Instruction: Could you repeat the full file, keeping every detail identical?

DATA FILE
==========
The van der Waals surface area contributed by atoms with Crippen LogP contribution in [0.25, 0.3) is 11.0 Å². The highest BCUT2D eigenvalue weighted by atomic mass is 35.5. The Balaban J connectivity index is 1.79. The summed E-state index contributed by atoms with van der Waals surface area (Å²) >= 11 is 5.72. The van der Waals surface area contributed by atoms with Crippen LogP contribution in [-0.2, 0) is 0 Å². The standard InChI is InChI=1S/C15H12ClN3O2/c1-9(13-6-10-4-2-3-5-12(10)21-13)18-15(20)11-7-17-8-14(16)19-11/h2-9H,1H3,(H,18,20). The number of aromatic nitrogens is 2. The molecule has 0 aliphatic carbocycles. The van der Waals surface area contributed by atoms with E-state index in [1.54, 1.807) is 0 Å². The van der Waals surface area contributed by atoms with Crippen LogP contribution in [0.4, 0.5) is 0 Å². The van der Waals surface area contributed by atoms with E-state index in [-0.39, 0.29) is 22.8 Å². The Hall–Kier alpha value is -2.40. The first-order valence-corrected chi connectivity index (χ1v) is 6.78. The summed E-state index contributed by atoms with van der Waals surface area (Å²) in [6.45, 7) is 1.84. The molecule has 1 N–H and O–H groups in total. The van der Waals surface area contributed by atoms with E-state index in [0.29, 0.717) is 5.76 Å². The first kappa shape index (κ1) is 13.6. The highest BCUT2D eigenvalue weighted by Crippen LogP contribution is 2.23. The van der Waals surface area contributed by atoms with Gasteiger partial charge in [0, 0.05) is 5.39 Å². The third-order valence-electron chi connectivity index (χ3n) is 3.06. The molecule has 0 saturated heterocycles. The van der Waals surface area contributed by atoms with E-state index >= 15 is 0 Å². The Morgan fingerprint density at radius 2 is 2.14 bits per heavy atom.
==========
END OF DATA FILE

The van der Waals surface area contributed by atoms with Crippen LogP contribution in [0.25, 0.3) is 11.0 Å². The highest BCUT2D eigenvalue weighted by atomic mass is 35.5. The Balaban J connectivity index is 1.79. The summed E-state index contributed by atoms with van der Waals surface area (Å²) >= 11 is 5.72. The van der Waals surface area contributed by atoms with Crippen LogP contribution in [-0.2, 0) is 0 Å². The standard InChI is InChI=1S/C15H12ClN3O2/c1-9(13-6-10-4-2-3-5-12(10)21-13)18-15(20)11-7-17-8-14(16)19-11/h2-9H,1H3,(H,18,20). The number of aromatic nitrogens is 2. The molecule has 0 aliphatic carbocycles. The van der Waals surface area contributed by atoms with E-state index in [1.54, 1.807) is 0 Å². The van der Waals surface area contributed by atoms with Crippen LogP contribution in [0.4, 0.5) is 0 Å². The van der Waals surface area contributed by atoms with E-state index in [-0.39, 0.29) is 22.8 Å². The Hall–Kier alpha value is -2.40. The first-order valence-corrected chi connectivity index (χ1v) is 6.78. The summed E-state index contributed by atoms with van der Waals surface area (Å²) in [6.45, 7) is 1.84. The molecule has 1 N–H and O–H groups in total. The van der Waals surface area contributed by atoms with E-state index in [0.29, 0.717) is 5.76 Å². The first kappa shape index (κ1) is 13.6. The highest BCUT2D eigenvalue weighted by Crippen LogP contribution is 2.23. The van der Waals surface area contributed by atoms with Gasteiger partial charge in [0, 0.05) is 5.39 Å². The third-order valence-electron chi connectivity index (χ3n) is 3.06. The molecule has 0 saturated heterocycles. The van der Waals surface area contributed by atoms with E-state index >= 15 is 0 Å². The Morgan fingerprint density at radius 2 is 2.14 bits per heavy atom.